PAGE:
DeSantis’ plans to run for the presidency in 2024, however, had been telegraphed months before he officially entered the race. The donation has stirred controversy among some groups in Florida, who say the team’s public support for the LGBTQ community conflicts with DeSantis’ record as governor.
This year, DeSantis has signed into law restrictions on gender-affirming treatments for minors, drag shows, bathroom usage and which pronouns can be used in school.
And his administration has waged war on another Orlando-area business, Walt Disney World, for criticizing a controversial law – called “Don’t Say Gay” by its opponents – that restricts certain classroom instruction regarding sexual orientation and gender identity.
The Orlando Magic hosts a Pride Night, sells Pride-themed t-shirts and, along with members of the DeVos family, donated to a fund that supported victims of the 2016 mass shooting at Pulse, a gay nightclub located in the city where the Magic are based.
“It’s incredibly disappointing that the Orlando Magic has chosen to publicly align themselves with his brand of right-wing extremism,” Brandon Wolf, press secretary for the LGBTQ civil rights group Equality Florida, said of the donation to the DeSantis super PAC. “This is really a moment for those businesses who declare their values of inclusion so loudly to make those values actually mean something.”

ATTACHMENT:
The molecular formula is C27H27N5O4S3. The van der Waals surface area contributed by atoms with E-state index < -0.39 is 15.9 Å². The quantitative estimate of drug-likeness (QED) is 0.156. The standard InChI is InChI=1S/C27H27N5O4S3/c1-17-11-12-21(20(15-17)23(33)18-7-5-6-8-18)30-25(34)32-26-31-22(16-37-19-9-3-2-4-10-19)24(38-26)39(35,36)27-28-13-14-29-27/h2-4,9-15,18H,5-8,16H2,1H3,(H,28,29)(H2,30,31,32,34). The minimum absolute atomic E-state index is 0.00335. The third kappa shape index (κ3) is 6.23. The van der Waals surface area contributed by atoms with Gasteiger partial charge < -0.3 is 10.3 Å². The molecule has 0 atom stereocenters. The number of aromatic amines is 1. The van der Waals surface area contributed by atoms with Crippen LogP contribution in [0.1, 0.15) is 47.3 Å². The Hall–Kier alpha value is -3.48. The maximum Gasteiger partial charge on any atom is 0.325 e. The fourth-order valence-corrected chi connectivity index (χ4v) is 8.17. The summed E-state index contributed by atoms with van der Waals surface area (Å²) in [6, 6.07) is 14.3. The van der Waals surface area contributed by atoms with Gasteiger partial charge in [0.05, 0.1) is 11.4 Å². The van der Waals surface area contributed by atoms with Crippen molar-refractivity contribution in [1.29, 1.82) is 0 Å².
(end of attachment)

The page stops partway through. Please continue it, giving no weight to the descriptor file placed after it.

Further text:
Florida state Rep. Anna Eskamani, a Democrat who represents Orlando in the state legislature and grew up in the city, said she and others in the city are baffled by the team’s move.
“Gov. DeSantis has based his entire political career on targeting, demonizing and taking away health care from LGBTQ+ people, including youth,” she said. “It’s incredibly disheartening that a team that markets itself as being welcoming to all people, behind the scenes, gives $50,000 to a DeSantis PAC.”
Glass, the team spokesman, declined further comment, when asked about criticism that the donation conflicted with the values the team has espoused. Officials with Never Back Down and with the DeSantis campaign did not respond to requests for comment Wednesday.